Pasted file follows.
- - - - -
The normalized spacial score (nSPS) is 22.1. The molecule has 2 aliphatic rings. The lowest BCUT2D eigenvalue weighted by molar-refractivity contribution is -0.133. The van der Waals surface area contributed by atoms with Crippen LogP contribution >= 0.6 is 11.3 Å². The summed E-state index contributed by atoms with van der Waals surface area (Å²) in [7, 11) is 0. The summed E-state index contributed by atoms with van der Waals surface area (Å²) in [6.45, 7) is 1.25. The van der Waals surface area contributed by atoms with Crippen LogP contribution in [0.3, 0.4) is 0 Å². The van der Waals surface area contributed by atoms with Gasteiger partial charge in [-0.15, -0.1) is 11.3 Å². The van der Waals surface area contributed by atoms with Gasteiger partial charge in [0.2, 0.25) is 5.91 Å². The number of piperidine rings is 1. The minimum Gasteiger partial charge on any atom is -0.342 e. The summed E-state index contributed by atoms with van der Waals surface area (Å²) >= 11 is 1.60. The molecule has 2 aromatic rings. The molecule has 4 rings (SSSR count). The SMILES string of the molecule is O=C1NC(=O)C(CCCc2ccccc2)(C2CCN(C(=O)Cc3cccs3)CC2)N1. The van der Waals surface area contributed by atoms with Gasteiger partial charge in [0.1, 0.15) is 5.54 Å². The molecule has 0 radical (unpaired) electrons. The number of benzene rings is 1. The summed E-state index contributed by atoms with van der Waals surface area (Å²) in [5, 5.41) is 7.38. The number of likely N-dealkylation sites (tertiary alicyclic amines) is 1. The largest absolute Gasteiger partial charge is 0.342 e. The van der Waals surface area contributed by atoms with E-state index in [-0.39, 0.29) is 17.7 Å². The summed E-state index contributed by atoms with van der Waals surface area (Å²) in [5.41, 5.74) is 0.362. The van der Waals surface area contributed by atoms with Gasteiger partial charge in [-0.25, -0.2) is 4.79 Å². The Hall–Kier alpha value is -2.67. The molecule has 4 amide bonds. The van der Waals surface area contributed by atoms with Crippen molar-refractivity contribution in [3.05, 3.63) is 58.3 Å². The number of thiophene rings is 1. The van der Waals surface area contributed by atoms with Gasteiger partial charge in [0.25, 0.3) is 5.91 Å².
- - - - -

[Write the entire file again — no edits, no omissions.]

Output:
The normalized spacial score (nSPS) is 22.1. The molecule has 2 aliphatic rings. The lowest BCUT2D eigenvalue weighted by molar-refractivity contribution is -0.133. The van der Waals surface area contributed by atoms with Crippen LogP contribution >= 0.6 is 11.3 Å². The summed E-state index contributed by atoms with van der Waals surface area (Å²) in [7, 11) is 0. The summed E-state index contributed by atoms with van der Waals surface area (Å²) in [6.45, 7) is 1.25. The van der Waals surface area contributed by atoms with Crippen LogP contribution in [0.3, 0.4) is 0 Å². The van der Waals surface area contributed by atoms with Gasteiger partial charge in [-0.15, -0.1) is 11.3 Å². The van der Waals surface area contributed by atoms with Gasteiger partial charge in [0.2, 0.25) is 5.91 Å². The number of piperidine rings is 1. The minimum Gasteiger partial charge on any atom is -0.342 e. The summed E-state index contributed by atoms with van der Waals surface area (Å²) >= 11 is 1.60. The molecule has 2 aromatic rings. The molecule has 4 rings (SSSR count). The SMILES string of the molecule is O=C1NC(=O)C(CCCc2ccccc2)(C2CCN(C(=O)Cc3cccs3)CC2)N1. The van der Waals surface area contributed by atoms with Gasteiger partial charge in [0.1, 0.15) is 5.54 Å². The molecule has 0 radical (unpaired) electrons. The number of benzene rings is 1. The summed E-state index contributed by atoms with van der Waals surface area (Å²) in [5, 5.41) is 7.38. The number of likely N-dealkylation sites (tertiary alicyclic amines) is 1. The largest absolute Gasteiger partial charge is 0.342 e. The van der Waals surface area contributed by atoms with E-state index in [-0.39, 0.29) is 17.7 Å². The summed E-state index contributed by atoms with van der Waals surface area (Å²) in [5.41, 5.74) is 0.362. The van der Waals surface area contributed by atoms with Gasteiger partial charge in [-0.25, -0.2) is 4.79 Å². The Hall–Kier alpha value is -2.67. The molecule has 4 amide bonds. The van der Waals surface area contributed by atoms with Crippen molar-refractivity contribution in [3.05, 3.63) is 58.3 Å². The number of thiophene rings is 1. The van der Waals surface area contributed by atoms with Gasteiger partial charge in [0.25, 0.3) is 5.91 Å².